Public editor: No place for secrecy in Ontario Press Council decision against the Star
When the Toronto Star printed the Ontario Press Council decision against the newspaper, we messed up by not indicating the report was written by the press council, writes public editor Kathy English.
By Kathy English, public editor of the Toronto Star
It is no secret that the Toronto Star opposes secrecy and demands openness of information about all matters of public interest.
Be it governments, police, courts, doctors and other health professionals, teachers, daycare centres or the regulatory bodies of public institutions, the Star pushes for transparency and accountability wherever secrecy and silence prevail.
Given this, it should not surprise anyone here that some readers questioned why an article published in the Star this week about an Ontario Press Council decision against the Star named the York University professor whose complaint was upheld but did not name the Star reporter or others involved in what was clearly a lapse of the Star’s journalistic standards and our own accountability process.
It is a good question.
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The answer is simple but inadequate in this era in which we expect transparency from public institutions and the media: the OPC decision against the Star was written by the council. Like all OPC members, the Star must publish council decisions unedited when complaints are upheld.
Unfortunately, the Star did not make clear to readers that the article was written by the OPC. We have now added a note to the online report to that effect.
The article, which included the OPC’s headline, “Reporter compounded mistake in story, press council finds” named the complainant, Dr. Blake Martin, but referred only to the “Star reporter.” That gave rise to reader concerns that the Star had deliberately kept the reporter’s name from the public eye.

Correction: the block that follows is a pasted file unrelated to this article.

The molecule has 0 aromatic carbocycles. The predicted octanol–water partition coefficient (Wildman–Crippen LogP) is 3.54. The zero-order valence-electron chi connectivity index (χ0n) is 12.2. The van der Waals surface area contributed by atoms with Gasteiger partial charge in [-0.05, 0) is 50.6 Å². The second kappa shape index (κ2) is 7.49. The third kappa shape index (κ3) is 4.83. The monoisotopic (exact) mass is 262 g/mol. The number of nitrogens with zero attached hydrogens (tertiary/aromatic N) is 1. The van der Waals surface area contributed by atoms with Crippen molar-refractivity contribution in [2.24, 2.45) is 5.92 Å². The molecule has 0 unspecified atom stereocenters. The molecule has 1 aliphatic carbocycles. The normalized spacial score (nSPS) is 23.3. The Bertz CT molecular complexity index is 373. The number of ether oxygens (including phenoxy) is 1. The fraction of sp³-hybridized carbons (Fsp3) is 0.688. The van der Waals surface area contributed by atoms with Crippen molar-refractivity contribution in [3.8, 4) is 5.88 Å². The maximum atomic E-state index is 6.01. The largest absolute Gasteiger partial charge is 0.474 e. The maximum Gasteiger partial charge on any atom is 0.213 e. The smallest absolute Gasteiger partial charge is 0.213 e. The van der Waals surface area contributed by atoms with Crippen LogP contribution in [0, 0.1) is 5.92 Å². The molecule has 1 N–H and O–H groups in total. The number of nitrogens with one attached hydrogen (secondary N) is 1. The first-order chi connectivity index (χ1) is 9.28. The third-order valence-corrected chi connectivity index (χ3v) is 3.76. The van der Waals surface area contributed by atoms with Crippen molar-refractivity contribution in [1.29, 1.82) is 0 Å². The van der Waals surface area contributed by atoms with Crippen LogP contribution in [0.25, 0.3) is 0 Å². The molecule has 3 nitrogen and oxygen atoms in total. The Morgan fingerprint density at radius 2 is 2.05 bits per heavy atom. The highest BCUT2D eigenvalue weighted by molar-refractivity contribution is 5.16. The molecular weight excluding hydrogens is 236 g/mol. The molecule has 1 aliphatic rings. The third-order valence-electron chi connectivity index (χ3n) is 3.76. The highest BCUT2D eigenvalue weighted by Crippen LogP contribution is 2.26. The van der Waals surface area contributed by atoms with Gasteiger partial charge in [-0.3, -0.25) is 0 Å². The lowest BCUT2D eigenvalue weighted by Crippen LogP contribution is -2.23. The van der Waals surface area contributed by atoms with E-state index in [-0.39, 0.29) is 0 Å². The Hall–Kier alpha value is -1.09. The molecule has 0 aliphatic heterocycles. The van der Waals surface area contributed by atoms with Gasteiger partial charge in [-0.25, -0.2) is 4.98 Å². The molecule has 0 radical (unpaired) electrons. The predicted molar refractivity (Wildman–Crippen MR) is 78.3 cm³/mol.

I will tell you more about this error and name names, but first, I think it’s fair to say the Star would not accept a similar standard of partial disclosure from any other accountability body. It would call for full disclosure.
To that end, I sent a note this week to the OPC suggesting it may be time to revisit its long-standing policy of generally not naming individual journalists in its decisions because it considers complaints to be against the news organization involved, not against its staff.
Frances Lankin, chair of the OPC, responded immediately. In an email, she first pointed out, rightly I think, that the OPC judged this lapse to be “a system failure, not only a reporter’s error.
“In general however I would agree that transparency is such an important part of journalism today and commit that the Ontario Press Council will review its policy and practice, to determine if and when it is appropriate to name individual employees.”
This was indeed a “system failure” in which everything that could go wrong did, including nearly a week delay in publishing a correction of a significant error, a fact for which I must take much responsibility. I apologized to Martin, a York University teacher who holds a doctorate in kinesiology, for this delay last fall, well before the OPC hearing. We also published a correction and Martin’s letter to the editor decrying reporter Graham Slaughter’s reporting.
To continue reading this column, please go thestar.com where it was originally published.
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